Preparing for the needs of the future at the annual leadership retreat
By Kristian Partington
The largest group of leaders ever from within Schlegel Villages gathered once again at the Pearson Convention Centre in Brampton April 26-27 for the organization’s annual leadership retreat. The growth of the organization was clear to see in the sheer number of bodies in the main convention hall, and this year’s event focused clearly on the critical importance of deepening the relationships among those in the room and the many other team members they support in every neighbourhood in the villages. Strong relationships create deeper engagement among the teams and in turn, residents and families feel the direct impact through improved life quality – the top goal any long-term care or retirement provider should strive to achieve.
Growth was on most minds as some of the veterans of the event reflected on the addition of new villages and the expansion and acquisition of others in the past five years. The group also had the opportunity to explore visions for the future as the five years strategic plan was outlined during the morning of Day 2. Not surprisingly, growth is again the overarching theme: best guesses suggest that within five years, Schlegel Villages will add 175 more leadership roles to meet the demands of expansion and require more than 2,700 new hires overall, (factoring in potential team member turnover as well as expansion).
Strong, authentic relationships between leaders and those they support will be essential to meeting the demands of the future as the organization strives to offer even better care and support for residents. Day 1 centred on the reciprocal connection between strong leadership and strong followership because, as keynote speakers Sam and Marc Hurwitz explained, you can’t have one without the other.
Mark and Sam are the authors of Leadership is Half the Story: A Fresh Look at Followership, Leadership and Collaboration and they’ve shared their deep experience with organizations across a wide spectrum of fields. In Schlegel Villages they were pleased to find a culture that is already well on it’s way to embracing the understanding that leadership means nothing if no one is following and conversely, effective followership is not simply stepping in line but actively supporting those who are leading. In many ways, everyone has the opportunity to play both roles in village life and the fact that, in many respects, the traditional views of leadership that tend to isolate people in silos based on title and duty have fallen to the wayside creates opportunity for these reciprocal relationships to flourish.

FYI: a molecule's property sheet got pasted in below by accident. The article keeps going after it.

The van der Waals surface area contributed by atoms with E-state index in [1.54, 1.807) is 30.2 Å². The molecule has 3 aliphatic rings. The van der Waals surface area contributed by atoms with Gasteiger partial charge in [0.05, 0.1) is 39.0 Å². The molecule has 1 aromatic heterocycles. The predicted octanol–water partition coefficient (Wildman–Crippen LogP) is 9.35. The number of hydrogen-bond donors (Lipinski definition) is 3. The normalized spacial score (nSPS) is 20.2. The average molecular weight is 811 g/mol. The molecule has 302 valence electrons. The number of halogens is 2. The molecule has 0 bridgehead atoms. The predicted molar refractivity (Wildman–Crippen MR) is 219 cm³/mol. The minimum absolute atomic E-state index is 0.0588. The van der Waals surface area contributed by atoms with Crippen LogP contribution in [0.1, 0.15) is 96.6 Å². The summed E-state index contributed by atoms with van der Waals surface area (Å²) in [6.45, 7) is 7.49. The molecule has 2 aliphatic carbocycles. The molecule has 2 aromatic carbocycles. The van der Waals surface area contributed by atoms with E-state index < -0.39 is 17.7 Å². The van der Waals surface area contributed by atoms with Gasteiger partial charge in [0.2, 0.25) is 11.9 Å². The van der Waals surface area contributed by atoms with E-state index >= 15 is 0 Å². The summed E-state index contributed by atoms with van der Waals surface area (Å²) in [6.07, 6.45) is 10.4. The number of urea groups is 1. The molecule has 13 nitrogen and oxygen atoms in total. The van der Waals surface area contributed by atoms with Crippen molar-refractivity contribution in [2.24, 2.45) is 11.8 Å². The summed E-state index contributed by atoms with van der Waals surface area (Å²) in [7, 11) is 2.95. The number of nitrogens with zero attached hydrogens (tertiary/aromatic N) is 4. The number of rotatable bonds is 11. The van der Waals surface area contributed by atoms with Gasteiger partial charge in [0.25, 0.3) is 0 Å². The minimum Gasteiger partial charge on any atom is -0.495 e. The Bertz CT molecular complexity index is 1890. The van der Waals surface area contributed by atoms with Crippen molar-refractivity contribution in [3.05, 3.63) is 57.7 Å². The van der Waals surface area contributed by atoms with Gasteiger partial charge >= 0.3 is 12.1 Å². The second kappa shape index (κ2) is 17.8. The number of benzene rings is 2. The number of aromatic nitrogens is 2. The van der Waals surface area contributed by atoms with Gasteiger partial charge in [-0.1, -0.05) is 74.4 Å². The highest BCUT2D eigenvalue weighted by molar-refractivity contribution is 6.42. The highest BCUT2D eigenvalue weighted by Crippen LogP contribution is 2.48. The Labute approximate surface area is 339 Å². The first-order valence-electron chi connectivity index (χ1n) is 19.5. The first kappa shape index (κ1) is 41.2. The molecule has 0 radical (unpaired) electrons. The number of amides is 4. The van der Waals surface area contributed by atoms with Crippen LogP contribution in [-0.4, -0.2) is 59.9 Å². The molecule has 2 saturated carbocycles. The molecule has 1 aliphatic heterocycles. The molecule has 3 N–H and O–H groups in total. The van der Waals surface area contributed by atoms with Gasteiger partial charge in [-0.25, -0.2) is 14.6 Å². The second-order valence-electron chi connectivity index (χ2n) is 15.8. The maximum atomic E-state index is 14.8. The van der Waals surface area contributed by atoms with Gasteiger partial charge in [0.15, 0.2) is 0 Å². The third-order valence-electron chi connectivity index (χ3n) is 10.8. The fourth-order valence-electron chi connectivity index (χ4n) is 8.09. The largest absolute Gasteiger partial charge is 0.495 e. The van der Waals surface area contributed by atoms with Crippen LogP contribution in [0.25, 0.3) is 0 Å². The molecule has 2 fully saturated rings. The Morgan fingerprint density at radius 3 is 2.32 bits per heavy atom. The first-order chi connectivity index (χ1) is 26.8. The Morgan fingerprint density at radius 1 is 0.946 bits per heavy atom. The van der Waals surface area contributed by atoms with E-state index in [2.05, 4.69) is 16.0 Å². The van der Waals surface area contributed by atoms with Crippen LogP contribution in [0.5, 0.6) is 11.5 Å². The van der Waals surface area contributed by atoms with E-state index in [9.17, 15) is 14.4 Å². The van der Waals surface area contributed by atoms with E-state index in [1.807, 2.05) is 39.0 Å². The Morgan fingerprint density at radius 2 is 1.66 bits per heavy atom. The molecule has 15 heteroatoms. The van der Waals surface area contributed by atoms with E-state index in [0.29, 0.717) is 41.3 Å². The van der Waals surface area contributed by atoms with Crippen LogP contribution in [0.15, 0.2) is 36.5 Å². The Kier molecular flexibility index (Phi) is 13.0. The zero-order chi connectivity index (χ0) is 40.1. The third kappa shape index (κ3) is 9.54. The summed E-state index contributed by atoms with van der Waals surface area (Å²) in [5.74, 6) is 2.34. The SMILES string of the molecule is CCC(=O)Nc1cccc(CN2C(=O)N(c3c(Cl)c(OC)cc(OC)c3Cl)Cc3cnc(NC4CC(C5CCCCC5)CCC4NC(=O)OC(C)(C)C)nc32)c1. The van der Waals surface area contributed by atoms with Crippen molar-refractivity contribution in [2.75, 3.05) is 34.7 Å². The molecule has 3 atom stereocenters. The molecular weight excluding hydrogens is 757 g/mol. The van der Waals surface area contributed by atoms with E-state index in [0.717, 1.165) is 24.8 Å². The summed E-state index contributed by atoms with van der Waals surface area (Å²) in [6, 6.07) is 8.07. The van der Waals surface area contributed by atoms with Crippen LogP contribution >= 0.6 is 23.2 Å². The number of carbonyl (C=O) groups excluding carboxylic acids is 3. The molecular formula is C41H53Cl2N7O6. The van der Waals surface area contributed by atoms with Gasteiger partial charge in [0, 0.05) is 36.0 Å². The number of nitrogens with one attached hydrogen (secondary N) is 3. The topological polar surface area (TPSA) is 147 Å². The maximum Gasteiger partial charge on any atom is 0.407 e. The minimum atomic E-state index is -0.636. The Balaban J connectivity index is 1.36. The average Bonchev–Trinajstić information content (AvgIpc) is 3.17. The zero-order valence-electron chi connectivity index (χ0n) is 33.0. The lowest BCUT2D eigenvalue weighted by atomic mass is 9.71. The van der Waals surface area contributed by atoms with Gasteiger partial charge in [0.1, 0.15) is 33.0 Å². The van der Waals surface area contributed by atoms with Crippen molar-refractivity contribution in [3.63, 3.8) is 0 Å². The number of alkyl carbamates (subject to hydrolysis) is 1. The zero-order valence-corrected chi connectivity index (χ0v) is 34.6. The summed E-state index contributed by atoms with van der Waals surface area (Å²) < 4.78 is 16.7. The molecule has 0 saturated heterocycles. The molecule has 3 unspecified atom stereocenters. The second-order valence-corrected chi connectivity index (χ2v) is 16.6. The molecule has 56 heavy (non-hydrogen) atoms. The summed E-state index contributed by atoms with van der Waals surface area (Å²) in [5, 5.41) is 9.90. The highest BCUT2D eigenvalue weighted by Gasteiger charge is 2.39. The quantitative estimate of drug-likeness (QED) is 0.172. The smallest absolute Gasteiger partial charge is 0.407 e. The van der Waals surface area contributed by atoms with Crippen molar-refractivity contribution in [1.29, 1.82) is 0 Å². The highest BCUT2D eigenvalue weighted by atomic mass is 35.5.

“Our observation is that the culture (within the Schlegel Villages) is really, really specific, really awesome, and really embedded,” Sam says.
“It’s a real people-first culture,” adds Marc. “We don’t actually see that all that often.”
This culture has been developed continually through education, trial, and error over the past five years as the organization invests in developing stronger teams to serve residents to the highest level of care. Concepts of servant and strengths-based leadership have certainly helped to develop this culture and Day 1 of the conference helped people understand that it’s important, even as leaders, to step aside and take a followership role when the strengths of others dictate.
“For some organizations, this can be game-changing,” Sam says, “but with Schlegel Villages, it’s just continuous improvement.”
“It’s just the evolution of what’s already in place,” adds Marc.
More to come…